Many decided to throw the baby out with the bath water on hearing of the report, leading to that big drop. Does that provide an opportunity to go into the rushes and finding another Moses, or should this stock be left to the wolves? A few things to consider:

Valuation

Coventry's stock was on an upswing for this year, cresting at 35.57 in the aftermath of the Supreme Court hearing on the Affordable Health Care Act, a hearing that left analysts bullish for managed care stocks whether the individual mandate was ruled unconstitutional or not - either way, clarity would come to the market. That marked a 15% rise from the beginning of the year.

Despite that, Coventry's stock was not over-valued. With the recent haircut the stock price has taken and their new midpoint in guidance less the reserve release, the stock trades at 11.63 forward earnings, and 9.2 2013 estimated earnings. Compared to peers, that is attractive:

(Source: TD Ameritrade and Wall Street Journal)

For most recent quarter

CVH

Amerigroup (AGP)

WellCare (WCG)

Health Net (HNT)

Mednax (MD)

Cap Size

$4.3B

$3.1B

$2.8B

$3.1B

$3.4B

Revenue Growth (Quarterly, Y-over-Y)

21%

15%

21%

-17%

10%

Yearly Revenue Growth

5.20%

9%

12%

-13%

13%

EPS Growth (Annual)

23%

30%

171%

19%

13.30%

Estimated Earnings Growth (next three years)

7%

19%

-1%

12%

9.30%

P/E 2011

10.62

17.5

9.36

11.46

15.76

P/E 2012 (Estimated)

11.63

17.01

13.51

10.75

14.18

P/E 2013 (Estimated)

9.21

13.67

12.57

9.74

12.79

P/FCF 2011

13.19

21.56

24.13

84.47

14.41

Price (April 26th close)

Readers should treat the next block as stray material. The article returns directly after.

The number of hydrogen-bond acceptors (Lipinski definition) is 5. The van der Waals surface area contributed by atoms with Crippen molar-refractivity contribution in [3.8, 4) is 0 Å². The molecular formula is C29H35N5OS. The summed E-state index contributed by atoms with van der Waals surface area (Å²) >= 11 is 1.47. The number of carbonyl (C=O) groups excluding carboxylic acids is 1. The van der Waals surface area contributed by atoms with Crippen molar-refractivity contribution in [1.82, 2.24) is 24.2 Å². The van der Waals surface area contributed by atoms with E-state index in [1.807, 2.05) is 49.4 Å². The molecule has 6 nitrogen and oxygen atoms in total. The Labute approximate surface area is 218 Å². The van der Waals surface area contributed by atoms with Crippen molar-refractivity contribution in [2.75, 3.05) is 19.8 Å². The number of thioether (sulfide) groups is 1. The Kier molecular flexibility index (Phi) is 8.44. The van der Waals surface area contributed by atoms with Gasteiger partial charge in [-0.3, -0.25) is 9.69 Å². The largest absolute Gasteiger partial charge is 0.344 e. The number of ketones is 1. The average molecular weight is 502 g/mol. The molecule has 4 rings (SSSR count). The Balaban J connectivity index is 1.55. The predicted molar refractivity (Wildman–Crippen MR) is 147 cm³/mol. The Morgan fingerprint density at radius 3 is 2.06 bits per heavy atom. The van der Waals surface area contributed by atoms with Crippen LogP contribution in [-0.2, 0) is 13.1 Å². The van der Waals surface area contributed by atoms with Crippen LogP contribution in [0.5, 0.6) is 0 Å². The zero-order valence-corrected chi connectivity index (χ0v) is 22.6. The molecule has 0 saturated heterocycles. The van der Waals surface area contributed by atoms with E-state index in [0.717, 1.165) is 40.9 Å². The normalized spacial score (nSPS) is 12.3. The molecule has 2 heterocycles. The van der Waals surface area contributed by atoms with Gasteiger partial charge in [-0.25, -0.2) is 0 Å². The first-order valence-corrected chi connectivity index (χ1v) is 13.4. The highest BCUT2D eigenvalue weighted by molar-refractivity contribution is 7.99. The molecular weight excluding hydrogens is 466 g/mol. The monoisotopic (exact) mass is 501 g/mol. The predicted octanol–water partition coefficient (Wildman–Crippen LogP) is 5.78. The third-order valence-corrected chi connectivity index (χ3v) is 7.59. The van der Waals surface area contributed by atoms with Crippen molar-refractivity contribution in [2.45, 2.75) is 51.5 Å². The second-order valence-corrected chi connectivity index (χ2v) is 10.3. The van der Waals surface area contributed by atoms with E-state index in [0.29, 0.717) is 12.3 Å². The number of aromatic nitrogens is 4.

30.48

66.85

62.97

36.32

70.45

Past Performance

Part of the reason Coventry trades at a discount to most peers is their past performance. The stock has low growth compared to their peers, and their recent earnings often hit or slightly miss estimates. There was an earnings miss in Q4 of 2011, and a revenue miss in Q3 of 2011. Add on the sneaky guidance drop this quarter, and the stock doesn't have a great recent record (compared to strong 2010 and 2009 vis-à-vis the estimates).

More significantly, the actual service the company provides isn't highly regarded. When I first researched the stock to consider investing in it last fall, I found a great deal of negative reviews on the perfunctory Google search. J.D. Powers and Associates rates Coventry's plan lowest of 8 in the South Atlantic region (Georgia and the Carolinas) and tied for lowest of 8 in the Heartland region (Iowa, Kansas, Missouri, and Nebraska). Not a good sign for the company's credibility.

Dividend and Cash

Coventry just paid out their first ever quarterly dividend, one of .125 per share. This works out to a $.50 dividend per share, a yield of 1.64% at Tuesday's closing price. This hasn't received much coverage in analyst reports or on Seeking Alpha (this excepting), but a new dividend signals both the board's confidence in the company's prospects and a testament of their strong free cash flow, which for the most recent quarter was 2.84 per share. The payout ratio based on last year's earnings and free cash flow would be 17% and 22% respectively, both maintainable. The company also has $900M in deployable cash and stable debt levels, which positions them well to make acquisitions or shareholder friendly moves, maybe in an effort to regain investors' confidence.

CEO and Takeover Prospects

Current CEO Allen Wise is highly regarded. He has over 15 years of experience in Coventry, and has led them as CEO since 2009. He is expected to stay on through the near-term. Considering the challenge Kentucky poses, it would make sense for him to be heavily invested in figuring out the problem and making sure he doesn't leave with a stain on his legacy.